The Hemrajji Haveli, also known as Koolwal Haveli is located across the narrow road right opposite the Koolwal Kothi, or Hemrajji Kothi. It is older of the two,where our ancestors started their life as merchants. They moved between Bombay and Nawalgarh, as this town has no work opportunities. Till 1960 this place was maintained, as my ancestors lived here at least six months every year. There was a working kitchen of at least twenty people daily.
This needs to be restored soon as the various paints and structures are very very old.
Nevertheless, its charm and beauty is still intact and I am delighted as I move from courtyard to courtyard. It also has this various levels of terraces which make it feel like a Bhool-Bhuliya
The Haveli has many courtyards, an outer one for business and visitors, and an inner ones for the family and for women. Sometimes a third courtyard is used by the servants, who leave the courtyard from separate entrances. Separate inner courtyards and sets of rooms provide privacy and protection for the women. The havelis are named after the lineage of the family that built them, commemorating the ancestors who originally come from that place. The havelis are built such, that protects the family from the extreme dry heat and very cold winter season. Temperatures can go up to 50* C and low to 4-5* C
This is a tour of our Haveli with my camera. Its nearly impossible to capture the magnificence in a frame. Among my numerous photos, I have only put up some which are relevant to this post. I plan to post the pictures of the last seven generations of our family, together with all the information which I am able to collect. Do keep visiting:)
The Hemrajji Haveli, also known as Koolwal Haveli is located across the narrow road right opposite the Koolwal Kothi, or Hemrajji Kothi. It is older of the two.
This is the main gate on the entrance. A lot of history is recorded in the form of paintings
It has retained its old charm, even though some paint is peeling off. Earlier in the years, when this Haveli and Kothi lay empty with just a guard, many tourists bribed the guard and walked off with priceless family paintings, and parts of the ancient doors, and whatever they could lay their hand on. Greed has no limits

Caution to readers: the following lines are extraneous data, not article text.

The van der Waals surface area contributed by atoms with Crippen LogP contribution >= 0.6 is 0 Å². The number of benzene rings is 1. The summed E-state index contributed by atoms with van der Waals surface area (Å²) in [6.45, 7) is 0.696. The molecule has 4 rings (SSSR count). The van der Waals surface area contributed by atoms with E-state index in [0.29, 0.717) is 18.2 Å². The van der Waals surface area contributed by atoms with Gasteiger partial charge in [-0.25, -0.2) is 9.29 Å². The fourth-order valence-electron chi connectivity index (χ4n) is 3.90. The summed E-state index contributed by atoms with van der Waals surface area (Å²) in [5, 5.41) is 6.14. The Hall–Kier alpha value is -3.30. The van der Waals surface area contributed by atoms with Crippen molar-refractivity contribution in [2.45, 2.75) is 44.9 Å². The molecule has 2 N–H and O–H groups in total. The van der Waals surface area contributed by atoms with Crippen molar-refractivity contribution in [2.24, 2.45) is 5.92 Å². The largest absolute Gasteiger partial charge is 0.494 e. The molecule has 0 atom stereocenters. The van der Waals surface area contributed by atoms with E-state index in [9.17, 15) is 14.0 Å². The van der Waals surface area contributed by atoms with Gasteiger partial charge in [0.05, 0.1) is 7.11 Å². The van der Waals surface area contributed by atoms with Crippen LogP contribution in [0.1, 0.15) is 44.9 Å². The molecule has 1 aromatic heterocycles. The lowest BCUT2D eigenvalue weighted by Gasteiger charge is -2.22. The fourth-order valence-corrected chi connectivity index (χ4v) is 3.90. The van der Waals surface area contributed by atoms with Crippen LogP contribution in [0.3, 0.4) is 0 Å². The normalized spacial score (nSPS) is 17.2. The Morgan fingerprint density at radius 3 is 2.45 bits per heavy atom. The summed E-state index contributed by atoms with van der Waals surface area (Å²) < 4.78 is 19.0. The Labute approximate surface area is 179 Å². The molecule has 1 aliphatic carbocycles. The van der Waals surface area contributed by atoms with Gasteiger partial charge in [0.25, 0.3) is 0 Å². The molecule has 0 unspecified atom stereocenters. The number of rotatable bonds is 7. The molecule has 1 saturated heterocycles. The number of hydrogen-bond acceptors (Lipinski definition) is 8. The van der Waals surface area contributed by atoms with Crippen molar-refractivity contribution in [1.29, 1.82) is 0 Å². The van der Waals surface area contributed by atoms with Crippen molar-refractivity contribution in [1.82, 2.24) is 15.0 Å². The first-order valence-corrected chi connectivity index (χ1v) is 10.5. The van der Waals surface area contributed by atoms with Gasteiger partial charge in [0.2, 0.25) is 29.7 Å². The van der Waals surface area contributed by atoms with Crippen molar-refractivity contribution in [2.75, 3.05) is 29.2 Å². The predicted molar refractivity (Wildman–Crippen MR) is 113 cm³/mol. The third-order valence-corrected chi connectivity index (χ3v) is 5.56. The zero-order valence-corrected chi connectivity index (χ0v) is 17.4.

Marwari havelis are not as exuberantly decorated with silver and gold work as the Rajput haveli on which they were modeled. They carry vivid wall paintings and vibrantly colored fresco depicting scenes from religion, folk tales, Mughal rulers and battle scenes to European train engines.
This is an inner courtyard, where I am sure, many of my Great Grand Aunts, and other women must have had great times working and spending time in discussions
Despite not having been maintained, the colours shine bright, as if defying all neglect
Each part and corner is made as if its meant to be photographed
A sunset with the charming peacocks on the terrace of the Haveli
Flying peacock on the terrace
Various motifs depicting some part of history or legends
Radha Krishn Leela
A view of the many court yards within this Haveli.
There are many layers of constructions, very interesting and attractive.
Enchanting as ever. This Haveli must have withstood at least 150 seasons, yet maintained its charm and attractiveness
The slant entrance to the Haveli gate is called a “Khurra”. It was made so that an elephant can climb to the main entrance
These are paintings of all family ancestors, painted on the entrance of the Haveli. Very unique way of showing ownership and respect. Shri Hemrajji is my great Grandfather, Pari Bai is his sister – a child widow who lived 70-80 seasons in this Haveli, Babu Loknathji who is my father – He is 86 years today and lives in Bombay, Shri Anandilalji, who is the founder of this Haveli and my Grandmothers Grandfather. Wow! Mohini Devi is my Grand mother. These few pictures have stayed in good condition, the rest have faded with time and it would be disrespectful to put them up here
A view from the inside of the Haveli court yard. The gates are always heavy and large for protection, so a small gate is always built in it which gives access to people on a regular basis.
These are motifs drawn on either side of doors on festivals, mainly rakhi. These particular ones must be very old as these walls are never painted. One of my ancestral Great Grandmother or Aunt must have done this. It feels extremely nostalgic as I walk around capturing these memories in my camera. I am drawn to these memories even though I have never lived here. It feels like home.
There are not many people left from that era who would be able to give greater details. I should have written about this at least 20 years back when there were many family members where I could collect details from. Even so, I can feel the closeness and nostalgia engulfs me as I try to picture our family as they lived their lives here
As I stand on the topmost part of the terrace, it give a good view of the various other Havelis around. It is very hot in the month of April, which does not give me much time to explore. Going out is only possible mornings before 11 am and later in the evening after 5 pm.
For some more pictures please log on to http://www.abhashahra.org